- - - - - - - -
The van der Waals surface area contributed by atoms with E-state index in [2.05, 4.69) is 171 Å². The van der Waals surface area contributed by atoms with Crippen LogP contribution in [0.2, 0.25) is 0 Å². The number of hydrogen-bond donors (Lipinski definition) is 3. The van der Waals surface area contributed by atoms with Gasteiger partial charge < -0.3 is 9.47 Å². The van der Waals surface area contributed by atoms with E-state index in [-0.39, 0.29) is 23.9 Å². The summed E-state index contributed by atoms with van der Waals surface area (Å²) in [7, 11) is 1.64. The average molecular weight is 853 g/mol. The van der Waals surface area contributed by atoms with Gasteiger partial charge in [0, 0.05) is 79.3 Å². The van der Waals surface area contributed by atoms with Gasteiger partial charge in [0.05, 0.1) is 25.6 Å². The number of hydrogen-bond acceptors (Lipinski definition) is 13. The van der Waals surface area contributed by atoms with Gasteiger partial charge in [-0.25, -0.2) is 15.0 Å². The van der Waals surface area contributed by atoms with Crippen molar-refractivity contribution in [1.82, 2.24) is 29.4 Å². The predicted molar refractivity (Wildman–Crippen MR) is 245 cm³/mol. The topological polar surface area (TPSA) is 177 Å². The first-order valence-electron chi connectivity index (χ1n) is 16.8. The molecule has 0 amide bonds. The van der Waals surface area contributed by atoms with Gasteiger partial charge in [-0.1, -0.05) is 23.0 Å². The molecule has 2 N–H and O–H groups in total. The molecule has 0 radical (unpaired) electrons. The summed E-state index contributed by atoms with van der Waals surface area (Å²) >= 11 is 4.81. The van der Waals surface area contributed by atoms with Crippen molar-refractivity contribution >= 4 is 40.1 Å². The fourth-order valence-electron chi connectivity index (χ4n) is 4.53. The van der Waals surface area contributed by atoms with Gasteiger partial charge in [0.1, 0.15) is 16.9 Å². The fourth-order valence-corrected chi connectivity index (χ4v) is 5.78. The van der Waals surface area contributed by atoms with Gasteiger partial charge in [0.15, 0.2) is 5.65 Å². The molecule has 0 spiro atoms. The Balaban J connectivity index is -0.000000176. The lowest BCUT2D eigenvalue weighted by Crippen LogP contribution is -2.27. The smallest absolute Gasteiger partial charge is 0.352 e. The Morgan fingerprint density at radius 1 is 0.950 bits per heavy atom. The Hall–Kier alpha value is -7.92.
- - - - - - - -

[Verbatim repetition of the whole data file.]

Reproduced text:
The van der Waals surface area contributed by atoms with E-state index in [2.05, 4.69) is 171 Å². The van der Waals surface area contributed by atoms with Crippen LogP contribution in [0.2, 0.25) is 0 Å². The number of hydrogen-bond donors (Lipinski definition) is 3. The van der Waals surface area contributed by atoms with Gasteiger partial charge < -0.3 is 9.47 Å². The van der Waals surface area contributed by atoms with E-state index in [-0.39, 0.29) is 23.9 Å². The summed E-state index contributed by atoms with van der Waals surface area (Å²) in [7, 11) is 1.64. The average molecular weight is 853 g/mol. The van der Waals surface area contributed by atoms with Gasteiger partial charge in [0, 0.05) is 79.3 Å². The van der Waals surface area contributed by atoms with Gasteiger partial charge in [0.05, 0.1) is 25.6 Å². The number of hydrogen-bond acceptors (Lipinski definition) is 13. The van der Waals surface area contributed by atoms with Gasteiger partial charge in [-0.25, -0.2) is 15.0 Å². The van der Waals surface area contributed by atoms with Crippen molar-refractivity contribution in [1.82, 2.24) is 29.4 Å². The predicted molar refractivity (Wildman–Crippen MR) is 245 cm³/mol. The topological polar surface area (TPSA) is 177 Å². The first-order valence-electron chi connectivity index (χ1n) is 16.8. The molecule has 0 amide bonds. The van der Waals surface area contributed by atoms with Gasteiger partial charge in [-0.1, -0.05) is 23.0 Å². The molecule has 2 N–H and O–H groups in total. The molecule has 0 radical (unpaired) electrons. The summed E-state index contributed by atoms with van der Waals surface area (Å²) >= 11 is 4.81. The van der Waals surface area contributed by atoms with Crippen molar-refractivity contribution >= 4 is 40.1 Å². The fourth-order valence-electron chi connectivity index (χ4n) is 4.53. The van der Waals surface area contributed by atoms with Gasteiger partial charge in [0.1, 0.15) is 16.9 Å². The fourth-order valence-corrected chi connectivity index (χ4v) is 5.78. The van der Waals surface area contributed by atoms with Gasteiger partial charge in [0.15, 0.2) is 5.65 Å². The molecule has 0 spiro atoms. The Balaban J connectivity index is -0.000000176. The lowest BCUT2D eigenvalue weighted by Crippen LogP contribution is -2.27. The smallest absolute Gasteiger partial charge is 0.352 e. The Morgan fingerprint density at radius 1 is 0.950 bits per heavy atom. The Hall–Kier alpha value is -7.92.